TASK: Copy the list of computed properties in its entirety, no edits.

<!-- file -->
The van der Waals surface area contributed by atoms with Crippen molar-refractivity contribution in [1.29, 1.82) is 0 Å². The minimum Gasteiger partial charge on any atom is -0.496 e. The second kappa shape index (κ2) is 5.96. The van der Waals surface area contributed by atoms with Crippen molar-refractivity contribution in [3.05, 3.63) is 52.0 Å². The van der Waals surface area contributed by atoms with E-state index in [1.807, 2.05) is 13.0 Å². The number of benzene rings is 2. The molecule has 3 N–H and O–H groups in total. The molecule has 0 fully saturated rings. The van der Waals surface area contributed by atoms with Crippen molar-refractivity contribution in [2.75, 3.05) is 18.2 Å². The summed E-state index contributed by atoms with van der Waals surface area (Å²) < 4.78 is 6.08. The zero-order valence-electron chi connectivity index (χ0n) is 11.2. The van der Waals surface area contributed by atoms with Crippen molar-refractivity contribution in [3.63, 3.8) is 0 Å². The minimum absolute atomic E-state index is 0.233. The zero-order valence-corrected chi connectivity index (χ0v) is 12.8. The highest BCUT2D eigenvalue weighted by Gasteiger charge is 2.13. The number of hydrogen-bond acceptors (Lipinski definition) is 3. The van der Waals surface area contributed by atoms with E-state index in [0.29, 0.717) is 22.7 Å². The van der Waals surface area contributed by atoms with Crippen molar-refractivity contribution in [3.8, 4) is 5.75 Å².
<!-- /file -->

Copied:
The van der Waals surface area contributed by atoms with Crippen molar-refractivity contribution in [1.29, 1.82) is 0 Å². The minimum Gasteiger partial charge on any atom is -0.496 e. The second kappa shape index (κ2) is 5.96. The van der Waals surface area contributed by atoms with Crippen molar-refractivity contribution in [3.05, 3.63) is 52.0 Å². The van der Waals surface area contributed by atoms with E-state index in [1.807, 2.05) is 13.0 Å². The number of benzene rings is 2. The molecule has 3 N–H and O–H groups in total. The molecule has 0 fully saturated rings. The van der Waals surface area contributed by atoms with Crippen molar-refractivity contribution in [2.75, 3.05) is 18.2 Å². The summed E-state index contributed by atoms with van der Waals surface area (Å²) < 4.78 is 6.08. The zero-order valence-electron chi connectivity index (χ0n) is 11.2. The van der Waals surface area contributed by atoms with Crippen molar-refractivity contribution in [3.63, 3.8) is 0 Å². The minimum absolute atomic E-state index is 0.233. The zero-order valence-corrected chi connectivity index (χ0v) is 12.8. The highest BCUT2D eigenvalue weighted by Gasteiger charge is 2.13. The number of hydrogen-bond acceptors (Lipinski definition) is 3. The van der Waals surface area contributed by atoms with E-state index in [0.29, 0.717) is 22.7 Å². The van der Waals surface area contributed by atoms with Crippen molar-refractivity contribution in [3.8, 4) is 5.75 Å².